IPL: Mumbai crush Daredevils by 146 runs
SUMMARY: Mumbai Indians 212 for 3 (Simmons 66, Pollard 63*) beat Delhi Daredevils 66 (Karn 3-11, Harbhajan 3-22, Malinga 2-5) by 146 runs
Mumbai Indians made a mockery of their opposition on Saturday. First they smacked Delhi Daredevils’ bowlers around to put up a total of 212. Then they bullied the batsmen into folding for a paltry 66. And in the end, a team that had recorded the second-highest chase in IPL history two nights ago was defeated by a margin so huge – 146 runs – it became a tournament record.
So how did this all come about? Well, a few things went to plan. Like Lendl Simmons coming off the bench and hitting a half-century, Kieron Pollard responding to his promotion to No. 3 with an innings that was both calculated and cruel and the Mumbai bowlers knocking over each of their bunnies.
Daredevils were five down in the chase before the Powerplay was done, and bowled out for their lowest IPL total. Mumbai, on the other hand, stormed into the playoffs.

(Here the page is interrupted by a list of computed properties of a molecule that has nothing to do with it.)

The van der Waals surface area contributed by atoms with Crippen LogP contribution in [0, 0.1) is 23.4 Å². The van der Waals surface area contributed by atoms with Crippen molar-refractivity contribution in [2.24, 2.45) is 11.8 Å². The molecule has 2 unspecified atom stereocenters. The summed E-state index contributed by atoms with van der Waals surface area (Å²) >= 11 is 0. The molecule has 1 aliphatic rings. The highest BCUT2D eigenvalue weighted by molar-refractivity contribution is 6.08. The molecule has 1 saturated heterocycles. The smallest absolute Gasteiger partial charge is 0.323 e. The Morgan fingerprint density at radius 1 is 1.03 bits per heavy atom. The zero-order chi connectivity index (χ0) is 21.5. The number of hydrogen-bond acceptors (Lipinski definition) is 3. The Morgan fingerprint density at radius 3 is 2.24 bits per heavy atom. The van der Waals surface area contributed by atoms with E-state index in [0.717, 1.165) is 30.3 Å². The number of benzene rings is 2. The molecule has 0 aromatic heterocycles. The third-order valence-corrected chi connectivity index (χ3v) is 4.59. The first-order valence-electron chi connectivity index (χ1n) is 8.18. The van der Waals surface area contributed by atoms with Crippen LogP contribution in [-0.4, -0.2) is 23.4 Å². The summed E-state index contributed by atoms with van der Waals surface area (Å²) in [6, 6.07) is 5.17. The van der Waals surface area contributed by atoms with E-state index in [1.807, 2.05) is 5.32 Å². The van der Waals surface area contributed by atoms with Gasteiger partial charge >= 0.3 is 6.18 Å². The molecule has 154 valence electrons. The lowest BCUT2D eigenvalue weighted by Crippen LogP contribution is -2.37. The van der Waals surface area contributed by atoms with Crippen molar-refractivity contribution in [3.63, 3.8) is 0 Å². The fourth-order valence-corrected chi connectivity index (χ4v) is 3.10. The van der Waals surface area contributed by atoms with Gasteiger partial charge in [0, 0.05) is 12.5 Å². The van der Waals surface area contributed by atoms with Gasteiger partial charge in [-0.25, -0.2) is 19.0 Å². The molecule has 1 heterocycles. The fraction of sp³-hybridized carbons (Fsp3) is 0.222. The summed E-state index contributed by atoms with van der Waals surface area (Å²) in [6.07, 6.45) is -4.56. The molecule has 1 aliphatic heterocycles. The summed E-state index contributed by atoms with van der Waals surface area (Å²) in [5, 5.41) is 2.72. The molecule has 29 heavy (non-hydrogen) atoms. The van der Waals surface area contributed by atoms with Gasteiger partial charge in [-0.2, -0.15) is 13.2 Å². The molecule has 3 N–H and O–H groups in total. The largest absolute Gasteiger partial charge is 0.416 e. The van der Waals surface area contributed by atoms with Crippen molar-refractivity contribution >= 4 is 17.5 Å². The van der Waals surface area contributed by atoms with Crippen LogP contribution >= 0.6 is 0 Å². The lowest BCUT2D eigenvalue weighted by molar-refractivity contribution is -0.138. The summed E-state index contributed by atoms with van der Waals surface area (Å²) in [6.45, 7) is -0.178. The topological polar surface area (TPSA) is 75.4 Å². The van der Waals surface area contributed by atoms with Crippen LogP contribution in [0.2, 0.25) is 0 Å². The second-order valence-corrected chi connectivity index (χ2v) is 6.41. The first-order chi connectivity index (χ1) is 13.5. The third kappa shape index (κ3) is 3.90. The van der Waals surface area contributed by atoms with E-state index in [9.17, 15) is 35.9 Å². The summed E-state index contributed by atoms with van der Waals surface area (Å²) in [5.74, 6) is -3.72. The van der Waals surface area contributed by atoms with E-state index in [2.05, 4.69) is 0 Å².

Simmons has some phenomenal IPL numbers – before tonight he had 10 scores of fifty or more in 22 innings – and yet he had to wait until tonight to get his first game of the season. He began tentatively – as is expected of a batsman whose most recent T20 innings were 1, 1, 4* and 1. But the shackles seemed to break with a pull for six off Kagiso Rabada in the fourth over.
Daredevils peppered Simmons with a mix of back-of-a-length and short deliveries, but it did not bother him. He got, both, on top of the bounce, and under it in equal measure – only one of his nine boundaries came off a fullish delivery.
Simmons’ 66 off 43 balls took apart Daredevils’ famed fast-bowling attack, counterbalanced Parthiv Patel’s sedate 25 and gave Mumbai the perfect start on a small ground.
For a brief time, Amit Mishra was able to put a stop to Mumbai’s momentum. His first two overs went for only seven runs and had yielded a wicket too. Daredevils’ decision to play a fourth seamer in place of left-arm spinner Shahbaz Nadeem came under question.
Pollard, however, hit that hypothesis out of the park, along with four of Mishra’s deliveries. This included denting Zaheer Khan’s plan of bowling Mishra out at a stretch. His two sixes off Mishra’s third over forced Zaheer to give him a change of ends. The two overs needed to make that switch went for 25, and when Mishra returned, Pollard hit him for two more sixes. That was the start of Mumbai’s slog-overs push. Pollard saw it through with an unbeaten 63. (ESPNCricinfo)